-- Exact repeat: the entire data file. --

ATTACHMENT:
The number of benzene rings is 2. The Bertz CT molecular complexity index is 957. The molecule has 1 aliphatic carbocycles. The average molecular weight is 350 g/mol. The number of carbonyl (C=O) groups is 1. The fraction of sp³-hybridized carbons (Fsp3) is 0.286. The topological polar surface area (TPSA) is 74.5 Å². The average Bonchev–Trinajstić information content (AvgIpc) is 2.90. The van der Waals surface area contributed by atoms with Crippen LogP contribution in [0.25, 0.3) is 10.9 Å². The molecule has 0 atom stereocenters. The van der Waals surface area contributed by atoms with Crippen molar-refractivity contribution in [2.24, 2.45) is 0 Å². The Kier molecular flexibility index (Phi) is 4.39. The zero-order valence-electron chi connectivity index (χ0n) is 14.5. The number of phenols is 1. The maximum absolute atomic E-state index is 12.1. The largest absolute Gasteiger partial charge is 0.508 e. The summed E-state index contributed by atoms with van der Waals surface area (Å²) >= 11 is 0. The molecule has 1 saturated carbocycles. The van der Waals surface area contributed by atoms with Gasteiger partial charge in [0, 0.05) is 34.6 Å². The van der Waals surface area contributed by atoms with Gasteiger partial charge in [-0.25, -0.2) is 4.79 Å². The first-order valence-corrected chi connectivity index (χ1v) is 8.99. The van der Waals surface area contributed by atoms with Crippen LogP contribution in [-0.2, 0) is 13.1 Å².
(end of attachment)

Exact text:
The number of benzene rings is 2. The Bertz CT molecular complexity index is 957. The molecule has 1 aliphatic carbocycles. The average molecular weight is 350 g/mol. The number of carbonyl (C=O) groups is 1. The fraction of sp³-hybridized carbons (Fsp3) is 0.286. The topological polar surface area (TPSA) is 74.5 Å². The average Bonchev–Trinajstić information content (AvgIpc) is 2.90. The van der Waals surface area contributed by atoms with Crippen LogP contribution in [0.25, 0.3) is 10.9 Å². The molecule has 0 atom stereocenters. The van der Waals surface area contributed by atoms with Crippen molar-refractivity contribution in [2.24, 2.45) is 0 Å². The Kier molecular flexibility index (Phi) is 4.39. The zero-order valence-electron chi connectivity index (χ0n) is 14.5. The number of phenols is 1. The maximum absolute atomic E-state index is 12.1. The largest absolute Gasteiger partial charge is 0.508 e. The summed E-state index contributed by atoms with van der Waals surface area (Å²) >= 11 is 0. The molecule has 1 saturated carbocycles. The van der Waals surface area contributed by atoms with Gasteiger partial charge in [0, 0.05) is 34.6 Å². The van der Waals surface area contributed by atoms with Gasteiger partial charge in [-0.25, -0.2) is 4.79 Å². The first-order valence-corrected chi connectivity index (χ1v) is 8.99. The van der Waals surface area contributed by atoms with Crippen LogP contribution in [-0.2, 0) is 13.1 Å².